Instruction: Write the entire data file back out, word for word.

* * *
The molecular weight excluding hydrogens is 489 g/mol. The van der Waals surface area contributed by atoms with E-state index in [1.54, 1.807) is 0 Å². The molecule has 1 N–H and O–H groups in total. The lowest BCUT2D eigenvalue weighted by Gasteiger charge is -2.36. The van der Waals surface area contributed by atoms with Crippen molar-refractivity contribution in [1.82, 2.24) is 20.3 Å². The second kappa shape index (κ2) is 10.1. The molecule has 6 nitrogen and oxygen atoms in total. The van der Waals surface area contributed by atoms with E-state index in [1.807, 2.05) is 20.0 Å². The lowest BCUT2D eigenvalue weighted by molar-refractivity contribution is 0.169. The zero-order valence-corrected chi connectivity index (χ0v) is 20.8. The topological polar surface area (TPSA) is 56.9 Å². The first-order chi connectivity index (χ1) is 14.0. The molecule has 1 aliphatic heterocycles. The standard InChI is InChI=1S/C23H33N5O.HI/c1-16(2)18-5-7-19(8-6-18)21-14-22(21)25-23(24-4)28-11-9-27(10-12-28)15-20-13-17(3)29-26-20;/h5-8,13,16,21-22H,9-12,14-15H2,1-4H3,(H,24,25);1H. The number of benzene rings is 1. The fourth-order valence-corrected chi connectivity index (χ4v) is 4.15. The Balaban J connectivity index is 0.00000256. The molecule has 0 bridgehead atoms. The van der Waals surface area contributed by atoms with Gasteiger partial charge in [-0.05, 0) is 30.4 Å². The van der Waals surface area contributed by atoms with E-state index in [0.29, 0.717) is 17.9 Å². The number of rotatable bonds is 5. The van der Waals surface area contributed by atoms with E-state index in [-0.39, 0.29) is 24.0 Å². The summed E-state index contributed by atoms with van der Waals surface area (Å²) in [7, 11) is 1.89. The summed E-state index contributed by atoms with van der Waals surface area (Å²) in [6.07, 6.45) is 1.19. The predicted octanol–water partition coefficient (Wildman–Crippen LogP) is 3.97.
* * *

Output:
The molecular weight excluding hydrogens is 489 g/mol. The van der Waals surface area contributed by atoms with E-state index in [1.54, 1.807) is 0 Å². The molecule has 1 N–H and O–H groups in total. The lowest BCUT2D eigenvalue weighted by Gasteiger charge is -2.36. The van der Waals surface area contributed by atoms with Crippen molar-refractivity contribution in [1.82, 2.24) is 20.3 Å². The second kappa shape index (κ2) is 10.1. The molecule has 6 nitrogen and oxygen atoms in total. The van der Waals surface area contributed by atoms with E-state index in [1.807, 2.05) is 20.0 Å². The lowest BCUT2D eigenvalue weighted by molar-refractivity contribution is 0.169. The zero-order valence-corrected chi connectivity index (χ0v) is 20.8. The topological polar surface area (TPSA) is 56.9 Å². The first-order chi connectivity index (χ1) is 14.0. The molecule has 1 aliphatic heterocycles. The standard InChI is InChI=1S/C23H33N5O.HI/c1-16(2)18-5-7-19(8-6-18)21-14-22(21)25-23(24-4)28-11-9-27(10-12-28)15-20-13-17(3)29-26-20;/h5-8,13,16,21-22H,9-12,14-15H2,1-4H3,(H,24,25);1H. The number of benzene rings is 1. The fourth-order valence-corrected chi connectivity index (χ4v) is 4.15. The Balaban J connectivity index is 0.00000256. The molecule has 0 bridgehead atoms. The van der Waals surface area contributed by atoms with Gasteiger partial charge in [-0.05, 0) is 30.4 Å². The van der Waals surface area contributed by atoms with E-state index in [0.29, 0.717) is 17.9 Å². The number of rotatable bonds is 5. The van der Waals surface area contributed by atoms with E-state index in [-0.39, 0.29) is 24.0 Å². The summed E-state index contributed by atoms with van der Waals surface area (Å²) in [7, 11) is 1.89. The summed E-state index contributed by atoms with van der Waals surface area (Å²) in [6.07, 6.45) is 1.19. The predicted octanol–water partition coefficient (Wildman–Crippen LogP) is 3.97.